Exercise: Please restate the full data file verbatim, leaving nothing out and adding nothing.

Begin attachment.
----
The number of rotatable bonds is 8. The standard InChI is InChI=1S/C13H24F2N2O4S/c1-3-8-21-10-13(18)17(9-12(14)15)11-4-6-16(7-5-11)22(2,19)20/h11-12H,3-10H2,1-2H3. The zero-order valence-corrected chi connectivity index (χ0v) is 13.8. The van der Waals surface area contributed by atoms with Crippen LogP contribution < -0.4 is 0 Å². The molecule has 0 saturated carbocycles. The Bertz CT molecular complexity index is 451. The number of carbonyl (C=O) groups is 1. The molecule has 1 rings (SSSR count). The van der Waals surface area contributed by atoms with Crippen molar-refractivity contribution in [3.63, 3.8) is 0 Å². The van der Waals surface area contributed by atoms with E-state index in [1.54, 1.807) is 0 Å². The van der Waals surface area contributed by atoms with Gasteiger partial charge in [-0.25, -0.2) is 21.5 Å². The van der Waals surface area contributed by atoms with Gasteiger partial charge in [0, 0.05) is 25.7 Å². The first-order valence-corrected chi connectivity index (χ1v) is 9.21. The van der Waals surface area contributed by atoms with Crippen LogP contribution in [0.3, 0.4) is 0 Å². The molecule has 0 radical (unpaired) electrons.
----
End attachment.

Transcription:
The number of rotatable bonds is 8. The standard InChI is InChI=1S/C13H24F2N2O4S/c1-3-8-21-10-13(18)17(9-12(14)15)11-4-6-16(7-5-11)22(2,19)20/h11-12H,3-10H2,1-2H3. The zero-order valence-corrected chi connectivity index (χ0v) is 13.8. The van der Waals surface area contributed by atoms with Crippen LogP contribution < -0.4 is 0 Å². The molecule has 0 saturated carbocycles. The Bertz CT molecular complexity index is 451. The number of carbonyl (C=O) groups is 1. The molecule has 1 rings (SSSR count). The van der Waals surface area contributed by atoms with Crippen molar-refractivity contribution in [3.63, 3.8) is 0 Å². The van der Waals surface area contributed by atoms with E-state index in [1.54, 1.807) is 0 Å². The van der Waals surface area contributed by atoms with Gasteiger partial charge in [-0.25, -0.2) is 21.5 Å². The van der Waals surface area contributed by atoms with Gasteiger partial charge in [0, 0.05) is 25.7 Å². The first-order valence-corrected chi connectivity index (χ1v) is 9.21. The van der Waals surface area contributed by atoms with Crippen LogP contribution in [0.3, 0.4) is 0 Å². The molecule has 0 radical (unpaired) electrons.